Judge Walker thus seems to have done his very best to write an opinion that exhaustively shows how it is based on findings of fact and credibility and that Prop 8 does not advance any legitimate government interest, to make it as difficult as possible for an appeals court to overturn his decision.  However, he seems to have made use of another strategy to prepare his decision for review.  Professor Adam Winkler of the UCLA School of Law wrote in an article in the Huffington Post about how the U.S. Supreme Court will likely line up on this issue.  Chief Justice Roberts and Justices Scalia, Thomas and Alito will most likely side with the proponents of Prop 8 to uphold the ban on same-sex marriage.  Justices Breyer, Bader-Ginsberg, Sotomayor and newly sworn-in Justice Kagan will most likely side with the plaintiffs challenging the constitutionality of Prop 8.  That leaves Justice Kennedy as the swing vote.  As Professor Winkler notes in his article, there have been two major decisions by the Supreme Court in the last 15 years concerning gay rights with both decisions coming out strongly in favor of gay rights.  Both of those opinions were written by Justice Kennedy.  In Lawrence v. Texas, Justice Kennedy wrote:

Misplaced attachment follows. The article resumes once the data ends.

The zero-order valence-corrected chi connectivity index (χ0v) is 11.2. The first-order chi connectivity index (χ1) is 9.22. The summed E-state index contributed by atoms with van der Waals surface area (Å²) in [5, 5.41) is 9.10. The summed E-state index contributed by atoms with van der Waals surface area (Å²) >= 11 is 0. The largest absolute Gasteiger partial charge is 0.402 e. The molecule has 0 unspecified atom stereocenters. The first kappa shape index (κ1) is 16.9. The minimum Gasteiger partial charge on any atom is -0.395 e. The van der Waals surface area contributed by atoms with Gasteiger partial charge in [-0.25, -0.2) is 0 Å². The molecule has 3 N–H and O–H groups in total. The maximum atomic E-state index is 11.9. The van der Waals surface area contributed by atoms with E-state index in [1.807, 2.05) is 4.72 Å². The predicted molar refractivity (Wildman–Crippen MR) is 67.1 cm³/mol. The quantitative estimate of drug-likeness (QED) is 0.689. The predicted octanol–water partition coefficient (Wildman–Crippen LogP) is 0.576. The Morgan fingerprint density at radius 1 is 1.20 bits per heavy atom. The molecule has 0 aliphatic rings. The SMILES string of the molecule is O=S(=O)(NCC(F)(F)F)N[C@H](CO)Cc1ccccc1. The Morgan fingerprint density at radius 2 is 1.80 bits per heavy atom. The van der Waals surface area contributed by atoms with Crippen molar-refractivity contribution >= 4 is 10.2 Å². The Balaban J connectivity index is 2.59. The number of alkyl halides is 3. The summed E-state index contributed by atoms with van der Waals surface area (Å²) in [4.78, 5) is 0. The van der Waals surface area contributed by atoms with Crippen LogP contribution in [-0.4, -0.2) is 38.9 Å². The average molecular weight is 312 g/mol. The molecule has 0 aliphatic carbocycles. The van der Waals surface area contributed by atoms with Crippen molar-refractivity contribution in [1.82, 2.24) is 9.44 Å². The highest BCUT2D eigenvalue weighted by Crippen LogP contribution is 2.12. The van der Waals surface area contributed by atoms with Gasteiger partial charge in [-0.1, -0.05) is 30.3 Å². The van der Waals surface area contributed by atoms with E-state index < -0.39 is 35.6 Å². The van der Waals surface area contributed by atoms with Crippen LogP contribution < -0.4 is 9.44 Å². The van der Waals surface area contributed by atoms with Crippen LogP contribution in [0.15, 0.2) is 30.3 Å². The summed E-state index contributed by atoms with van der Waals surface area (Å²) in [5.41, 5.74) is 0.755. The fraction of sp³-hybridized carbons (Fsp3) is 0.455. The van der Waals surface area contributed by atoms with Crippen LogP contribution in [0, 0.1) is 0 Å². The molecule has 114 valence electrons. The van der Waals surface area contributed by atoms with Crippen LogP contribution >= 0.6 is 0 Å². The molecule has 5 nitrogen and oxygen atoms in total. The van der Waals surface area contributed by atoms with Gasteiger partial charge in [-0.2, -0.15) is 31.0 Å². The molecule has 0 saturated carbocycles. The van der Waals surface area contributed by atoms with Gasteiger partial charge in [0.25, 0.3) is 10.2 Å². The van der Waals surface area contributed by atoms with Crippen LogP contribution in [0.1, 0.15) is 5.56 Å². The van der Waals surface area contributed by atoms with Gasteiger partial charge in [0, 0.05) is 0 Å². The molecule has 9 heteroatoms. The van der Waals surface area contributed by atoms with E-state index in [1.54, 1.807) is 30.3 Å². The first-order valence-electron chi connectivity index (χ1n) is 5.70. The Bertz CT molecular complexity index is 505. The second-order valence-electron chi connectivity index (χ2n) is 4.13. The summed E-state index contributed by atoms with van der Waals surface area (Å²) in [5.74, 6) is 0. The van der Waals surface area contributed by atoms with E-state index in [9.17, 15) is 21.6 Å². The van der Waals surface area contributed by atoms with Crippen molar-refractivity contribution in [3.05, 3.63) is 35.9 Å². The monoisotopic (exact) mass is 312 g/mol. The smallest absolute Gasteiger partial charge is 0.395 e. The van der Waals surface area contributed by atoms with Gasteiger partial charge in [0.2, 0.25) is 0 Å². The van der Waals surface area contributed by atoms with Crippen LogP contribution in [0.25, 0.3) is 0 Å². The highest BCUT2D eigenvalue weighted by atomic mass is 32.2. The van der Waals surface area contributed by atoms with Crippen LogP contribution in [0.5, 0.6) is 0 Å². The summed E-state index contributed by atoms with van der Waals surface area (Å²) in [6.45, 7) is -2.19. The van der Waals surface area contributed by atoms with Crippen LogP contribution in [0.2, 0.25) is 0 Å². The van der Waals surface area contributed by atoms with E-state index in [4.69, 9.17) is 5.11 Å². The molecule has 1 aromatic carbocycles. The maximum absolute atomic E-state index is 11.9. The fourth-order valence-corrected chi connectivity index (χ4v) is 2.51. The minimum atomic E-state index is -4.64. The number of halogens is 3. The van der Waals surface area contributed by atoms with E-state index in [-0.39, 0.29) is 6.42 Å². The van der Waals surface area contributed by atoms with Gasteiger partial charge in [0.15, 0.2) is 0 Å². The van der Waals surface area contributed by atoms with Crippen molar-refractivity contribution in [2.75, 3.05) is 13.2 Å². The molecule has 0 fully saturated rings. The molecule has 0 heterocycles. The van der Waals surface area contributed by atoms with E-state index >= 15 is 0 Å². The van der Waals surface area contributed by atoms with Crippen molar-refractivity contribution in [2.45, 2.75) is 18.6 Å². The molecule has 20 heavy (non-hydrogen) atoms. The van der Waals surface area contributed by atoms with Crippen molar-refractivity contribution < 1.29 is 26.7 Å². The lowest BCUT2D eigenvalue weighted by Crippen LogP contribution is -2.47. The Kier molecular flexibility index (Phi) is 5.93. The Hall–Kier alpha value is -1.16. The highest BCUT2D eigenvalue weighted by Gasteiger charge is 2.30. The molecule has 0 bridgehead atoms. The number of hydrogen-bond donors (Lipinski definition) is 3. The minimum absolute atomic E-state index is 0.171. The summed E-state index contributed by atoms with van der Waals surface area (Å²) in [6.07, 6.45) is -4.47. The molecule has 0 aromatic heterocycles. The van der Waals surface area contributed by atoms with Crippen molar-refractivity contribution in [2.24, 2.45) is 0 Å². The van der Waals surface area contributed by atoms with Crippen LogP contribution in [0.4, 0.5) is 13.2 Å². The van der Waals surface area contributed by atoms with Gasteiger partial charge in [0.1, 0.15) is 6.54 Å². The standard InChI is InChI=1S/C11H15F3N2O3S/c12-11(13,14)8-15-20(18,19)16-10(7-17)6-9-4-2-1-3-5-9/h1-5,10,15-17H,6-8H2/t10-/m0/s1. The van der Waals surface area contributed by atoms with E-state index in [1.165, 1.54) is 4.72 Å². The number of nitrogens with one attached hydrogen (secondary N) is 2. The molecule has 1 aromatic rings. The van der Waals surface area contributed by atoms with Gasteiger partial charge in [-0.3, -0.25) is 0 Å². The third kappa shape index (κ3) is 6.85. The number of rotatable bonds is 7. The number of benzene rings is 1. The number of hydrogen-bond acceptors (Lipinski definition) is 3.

" These matters, involving the most intimate and personal choices a person may make in a lifetime, choices central to personal dignity and autonomy, are central to the liberty protected by the Fourteenth Amendment. At the heart of liberty is the right to define one's own concept of existence, of meaning, of the universe, and of the mystery of human life. Beliefs about these matters could not define the attributes of personhood were they formed under compulsion of the State."
"Persons in a homosexual relationship may seek autonomy for these purposes, just as heterosexual persons do."

 Dahlia Lithwick, in an article in Slate, notes that Judge Walker cites Justice Kennedy's opinion in Lawrence v. Texas eight times and cites Justice Kennedy's opinion in Romer v. Evans, a decision which struck down an anti-gay Colorado ballot initiative seven times.  Thus Judge Walker shows he is very mindful that the ultimate decision of this matter may rest with Justice Kennedy and Judge Walker is preparing the way to show that his decision is within the scope of Justice Kennedy's prior opinions.